A Texas lawmaker has introduced legislation that would provide state-level tax breaks to companies that flout a provision in President Obama's health care law that requires employers to cover contraception.
Republican State Rep. Jonathan Stickland's bill is designed to protect companies that view the contraception mandate as an attack on their religious beliefs. Many of them say forms of contraception, particularly "morning-after" pills, amount to abortion-inducing drugs.
Numerous religious nonprofits and corporations have sued over the mandate. So far, federal courts have provided temporary relief from the mandate's penalties to nine out of 14 corporations, although the merits of their claims may be headed to the Supreme Court.
Oklahoma-based company Hobby Lobby became the public face of the dispute, after the arts-and-crafts behemoth found a way to delay its insurance year and avoid up to $1.3 million in fines per day when the mandate kicked in at the start of the year.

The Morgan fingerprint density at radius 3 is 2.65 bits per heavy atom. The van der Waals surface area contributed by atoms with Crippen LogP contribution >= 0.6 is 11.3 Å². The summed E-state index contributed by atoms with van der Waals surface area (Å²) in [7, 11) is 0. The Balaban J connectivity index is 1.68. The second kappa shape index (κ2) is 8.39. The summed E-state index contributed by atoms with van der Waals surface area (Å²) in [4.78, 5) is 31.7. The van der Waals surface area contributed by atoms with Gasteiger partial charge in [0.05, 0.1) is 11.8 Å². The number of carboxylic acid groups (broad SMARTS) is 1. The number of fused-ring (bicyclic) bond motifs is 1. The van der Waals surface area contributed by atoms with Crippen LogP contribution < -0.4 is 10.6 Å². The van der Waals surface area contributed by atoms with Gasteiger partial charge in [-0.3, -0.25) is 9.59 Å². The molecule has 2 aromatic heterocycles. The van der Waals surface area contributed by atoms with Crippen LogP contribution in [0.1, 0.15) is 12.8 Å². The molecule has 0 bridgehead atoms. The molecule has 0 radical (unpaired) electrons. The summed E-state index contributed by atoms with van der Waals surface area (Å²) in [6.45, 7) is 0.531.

Mr. Stickland's legislation, House Bill 649, encourages companies that balk at "Obamacare" by exempting them from "all taxes levied by the state if they are forced to pay punitive fines related to the Obamacare contraception mandate," according to a press release from his office.
"It is simply appalling that any business owner should have to choose between violating their religious convictions and watching their business be strangled by the strong arm of Federal mandates and taxation," the lawmaker said. "I intend to do everything I can to help save Hobby Lobby and protect them from our out-of-control federal government."